From Publishers Weekly
Seventeen weddings in six monthswhat's a girl to do? Especially when she's Joy Silverman, who's perfectly happy in her relationship with Gabe and perfectly adamant about her refusal to ever get married. First, there was the breakup of her parents' marriage and her mother's subsequent emotional meltdown; second, there's the lack of any "empirical evidence that marriage is really all useful or effective these days, that it does anything for relationships and the people in them." But most of Joy's friends and acquaintancesnot to mention her recently betrothed mother, father and younger brotherdo believe in marriage. Thank goodness cynical Joy's artsy hunk of a boyfriend agrees with her that marriage is as outdated as "using leeches or bloodletting." But everyone keeps asking when Joy and Gabe will tie the knot, a situation that causes Joy no small amount of turmoil. So, from April to September, Joy and Gabe dance and drink and toast; in between weddings, Joy spends plenty of time with pals at the Pantheon, her favorite New York City watering hole. Despite the whirlwind of nuptials, Cosper manages to keep each ceremony distinct (some are formal, some involve paparazzi, some are same-sex commitment ceremonies). Cosper's dialogue can get too jokey, and there are a few too many self-consciously colorful characters. But Joy's narration is sly and sharp, and Cosper doesn't fall into the happily-ever-after trap readers of hip chick fiction have come to expect.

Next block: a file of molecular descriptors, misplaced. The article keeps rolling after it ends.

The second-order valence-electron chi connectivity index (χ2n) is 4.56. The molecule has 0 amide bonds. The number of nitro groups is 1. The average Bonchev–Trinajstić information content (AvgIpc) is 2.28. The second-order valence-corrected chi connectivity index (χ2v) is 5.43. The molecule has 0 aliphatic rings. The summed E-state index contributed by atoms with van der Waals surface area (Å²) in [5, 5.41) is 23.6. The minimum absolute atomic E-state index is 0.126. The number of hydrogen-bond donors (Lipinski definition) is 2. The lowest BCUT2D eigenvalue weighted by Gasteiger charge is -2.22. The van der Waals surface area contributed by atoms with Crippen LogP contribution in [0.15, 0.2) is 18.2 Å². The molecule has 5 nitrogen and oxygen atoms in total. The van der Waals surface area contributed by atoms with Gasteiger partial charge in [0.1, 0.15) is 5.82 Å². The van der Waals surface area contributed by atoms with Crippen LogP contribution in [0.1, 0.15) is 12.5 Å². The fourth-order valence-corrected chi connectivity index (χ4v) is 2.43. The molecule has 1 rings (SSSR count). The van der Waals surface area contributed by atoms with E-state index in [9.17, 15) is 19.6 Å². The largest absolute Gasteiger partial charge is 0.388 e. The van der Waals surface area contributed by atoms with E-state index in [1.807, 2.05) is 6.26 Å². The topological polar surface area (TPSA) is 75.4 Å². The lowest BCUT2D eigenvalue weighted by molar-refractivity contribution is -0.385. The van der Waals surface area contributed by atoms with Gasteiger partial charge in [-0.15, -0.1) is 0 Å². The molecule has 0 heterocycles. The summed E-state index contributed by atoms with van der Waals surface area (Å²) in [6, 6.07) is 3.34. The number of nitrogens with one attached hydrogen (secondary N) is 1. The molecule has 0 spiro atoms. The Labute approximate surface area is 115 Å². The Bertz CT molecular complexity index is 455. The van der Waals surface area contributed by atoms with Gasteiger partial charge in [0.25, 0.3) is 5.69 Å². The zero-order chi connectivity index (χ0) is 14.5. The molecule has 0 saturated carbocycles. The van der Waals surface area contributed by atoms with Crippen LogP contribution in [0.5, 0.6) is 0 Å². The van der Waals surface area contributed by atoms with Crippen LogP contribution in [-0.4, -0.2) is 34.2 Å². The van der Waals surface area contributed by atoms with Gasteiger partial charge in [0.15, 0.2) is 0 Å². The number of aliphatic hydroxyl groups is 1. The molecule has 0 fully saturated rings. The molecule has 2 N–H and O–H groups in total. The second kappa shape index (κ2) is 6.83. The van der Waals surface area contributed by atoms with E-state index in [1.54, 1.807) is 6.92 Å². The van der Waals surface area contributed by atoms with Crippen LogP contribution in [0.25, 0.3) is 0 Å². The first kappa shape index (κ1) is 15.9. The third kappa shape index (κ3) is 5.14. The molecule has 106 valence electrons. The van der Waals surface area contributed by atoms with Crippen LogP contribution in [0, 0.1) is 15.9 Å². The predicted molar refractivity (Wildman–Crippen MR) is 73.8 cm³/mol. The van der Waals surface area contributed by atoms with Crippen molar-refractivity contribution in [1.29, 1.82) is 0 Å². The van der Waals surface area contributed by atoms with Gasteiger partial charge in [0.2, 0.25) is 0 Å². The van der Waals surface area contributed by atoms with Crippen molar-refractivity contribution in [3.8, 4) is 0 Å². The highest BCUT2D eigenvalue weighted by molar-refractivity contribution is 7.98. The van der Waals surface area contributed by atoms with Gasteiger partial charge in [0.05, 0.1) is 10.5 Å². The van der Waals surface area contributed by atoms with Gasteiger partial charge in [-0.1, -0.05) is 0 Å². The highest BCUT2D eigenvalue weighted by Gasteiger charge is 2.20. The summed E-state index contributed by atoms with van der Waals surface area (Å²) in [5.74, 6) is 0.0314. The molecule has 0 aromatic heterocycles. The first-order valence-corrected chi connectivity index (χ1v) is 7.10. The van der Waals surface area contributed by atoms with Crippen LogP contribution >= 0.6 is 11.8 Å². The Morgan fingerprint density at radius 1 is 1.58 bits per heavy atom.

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Joy Silverman can't understand how she got herself into such a predicament--her date book says she's accepted invitations to 17 weddings in six months, including those of her mother, father, younger brother, aunt, and five of her oldest and dearest friends. What makes it even more astonishing is that Joy doesn't believe in the institution of marriage--at least for herself. Almost 30, a successful ghostwriter and living with Gabe for more than a year, Joy is happy and content with where her relationship stands and is vocally adamant about not getting married. But with all the showers, dress fittings, rehearsal dinners, and weddings, Joy finds herself rethinking her position on marriage. When Gabe proposes at a surprise party, Joy must finally decide if she really is antimarriage, possibly commitment phobic, or just finding excuses to not marry Gabe. It is a charming and satirical look at love, marriage, and what happens to people with less-than-conventional convictions when society challenges them at every turn. Carolyn Kubisz
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